Some of the software modules 2416 may be loaded during initialization of the processing circuit 2402, and these software modules 2416 may configure the processing circuit 2402 to enable performance of the various functions disclosed herein. For example, some software modules 2416 may configure internal devices and/or logic circuits 2422 of the processor 2404, and may manage access to external devices such as the transceiver 2412, the bus interface 2408, the user interface 2418, timers, mathematical coprocessors, and so on. The software modules 2416 may include a control program and/or an operating system that interacts with interrupt handlers and device drivers, and that controls access to various resources provided by the processing circuit 2402. The resources may include memory, processing time, access to the transceiver 2412, the user interface 2418, and so on.

One or more processors 2404 of the processing circuit 2402 may be multifunctional, whereby some of the software modules 2416 are loaded and configured to perform different functions or different instances of the same function. The one or more processors 2404 may additionally be adapted to manage background tasks initiated in response to inputs from the user interface 2418, the transceiver 2412, and device drivers, for example. To support the performance of multiple functions, the one or more processors 2404 may be configured to provide a multitasking environment, whereby each of a plurality of functions is implemented as a set of tasks serviced by the one or more processors 2404 as needed or desired. In one example, the multitasking environment may be implemented using a timesharing program 2420 that passes control of a processor 2404 between different tasks, whereby each task returns control of the one or more processors 2404 to the timesharing program 2420 upon completion of any outstanding operations and/or in response to an input such as an interrupt. When a task has control of the one or more processors 2404, the processing circuit is effectively specialized for the purposes addressed by the function associated with the controlling task. The timesharing program 2420 may include an operating system, a main loop that transfers control on a round-robin basis, a function that allocates control of the one or more processors 2404 in accordance with a prioritization of the functions, and/or an interrupt driven main loop that responds to external events by providing control of the one or more processors 2404 to a handling function.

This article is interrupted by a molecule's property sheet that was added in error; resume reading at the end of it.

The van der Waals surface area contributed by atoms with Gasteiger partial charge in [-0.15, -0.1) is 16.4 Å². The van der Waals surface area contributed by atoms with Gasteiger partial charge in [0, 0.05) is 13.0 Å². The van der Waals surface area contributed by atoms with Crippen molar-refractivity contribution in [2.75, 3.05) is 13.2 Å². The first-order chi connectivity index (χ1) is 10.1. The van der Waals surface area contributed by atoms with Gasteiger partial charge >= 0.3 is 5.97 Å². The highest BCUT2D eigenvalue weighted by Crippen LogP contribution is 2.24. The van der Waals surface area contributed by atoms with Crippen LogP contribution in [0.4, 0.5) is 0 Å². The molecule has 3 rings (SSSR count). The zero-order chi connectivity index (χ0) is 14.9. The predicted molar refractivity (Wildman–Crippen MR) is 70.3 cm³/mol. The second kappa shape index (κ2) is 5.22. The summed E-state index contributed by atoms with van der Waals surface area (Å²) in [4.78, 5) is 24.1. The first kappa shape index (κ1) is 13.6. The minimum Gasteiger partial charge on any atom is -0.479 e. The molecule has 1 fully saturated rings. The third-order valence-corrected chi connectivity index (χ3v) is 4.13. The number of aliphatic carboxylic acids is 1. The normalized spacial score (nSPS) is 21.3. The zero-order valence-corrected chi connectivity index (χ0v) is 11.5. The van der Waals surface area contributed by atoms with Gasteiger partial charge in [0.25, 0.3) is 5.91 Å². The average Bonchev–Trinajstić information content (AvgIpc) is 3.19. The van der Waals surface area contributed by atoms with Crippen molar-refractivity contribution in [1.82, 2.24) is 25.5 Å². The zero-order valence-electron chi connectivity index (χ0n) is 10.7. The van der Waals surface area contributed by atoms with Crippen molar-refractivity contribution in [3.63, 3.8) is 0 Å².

FIG. 25 is a flow chart 2500 of a method for recovering a clock signal from signals transmitted on an N-wire communications interface. Data may be encoded with embedded clock information in sequences of symbols transmitted over the N wires of the N-wire interface.

At block 2502, a comparison signal may be generated. The comparison signal may indicate whether an input signal matches a level-latched instance of the input signal. The input signal may represent signaling state on a plurality of signal wires.

At block 2504, the comparison signal may be filtered to obtain a filtered version of the comparison signal.